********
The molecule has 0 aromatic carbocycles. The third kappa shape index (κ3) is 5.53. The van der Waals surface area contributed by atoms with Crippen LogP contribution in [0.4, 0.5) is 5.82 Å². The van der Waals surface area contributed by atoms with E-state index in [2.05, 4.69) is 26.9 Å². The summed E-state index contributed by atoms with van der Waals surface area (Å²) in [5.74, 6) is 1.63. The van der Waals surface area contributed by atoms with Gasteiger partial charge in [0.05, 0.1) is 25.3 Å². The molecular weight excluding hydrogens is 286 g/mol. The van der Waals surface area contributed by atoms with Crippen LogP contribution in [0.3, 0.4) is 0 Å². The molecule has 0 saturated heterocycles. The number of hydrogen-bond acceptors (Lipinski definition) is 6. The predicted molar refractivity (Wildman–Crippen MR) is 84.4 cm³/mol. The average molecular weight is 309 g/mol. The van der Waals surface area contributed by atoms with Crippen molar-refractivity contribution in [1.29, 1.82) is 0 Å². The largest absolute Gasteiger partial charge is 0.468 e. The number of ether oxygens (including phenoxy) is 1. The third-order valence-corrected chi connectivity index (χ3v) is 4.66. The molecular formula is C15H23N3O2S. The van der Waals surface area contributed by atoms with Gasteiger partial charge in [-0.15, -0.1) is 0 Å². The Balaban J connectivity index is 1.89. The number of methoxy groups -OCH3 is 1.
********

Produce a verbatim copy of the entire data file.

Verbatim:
The molecule has 0 aromatic carbocycles. The third kappa shape index (κ3) is 5.53. The van der Waals surface area contributed by atoms with Crippen LogP contribution in [0.4, 0.5) is 5.82 Å². The van der Waals surface area contributed by atoms with E-state index in [2.05, 4.69) is 26.9 Å². The summed E-state index contributed by atoms with van der Waals surface area (Å²) in [5.74, 6) is 1.63. The van der Waals surface area contributed by atoms with Gasteiger partial charge in [0.05, 0.1) is 25.3 Å². The molecular weight excluding hydrogens is 286 g/mol. The van der Waals surface area contributed by atoms with Crippen LogP contribution in [0.3, 0.4) is 0 Å². The molecule has 0 saturated heterocycles. The number of hydrogen-bond acceptors (Lipinski definition) is 6. The predicted molar refractivity (Wildman–Crippen MR) is 84.4 cm³/mol. The average molecular weight is 309 g/mol. The van der Waals surface area contributed by atoms with Crippen molar-refractivity contribution in [1.29, 1.82) is 0 Å². The largest absolute Gasteiger partial charge is 0.468 e. The number of ether oxygens (including phenoxy) is 1. The third-order valence-corrected chi connectivity index (χ3v) is 4.66. The molecular formula is C15H23N3O2S. The van der Waals surface area contributed by atoms with Gasteiger partial charge in [-0.15, -0.1) is 0 Å². The Balaban J connectivity index is 1.89. The number of methoxy groups -OCH3 is 1.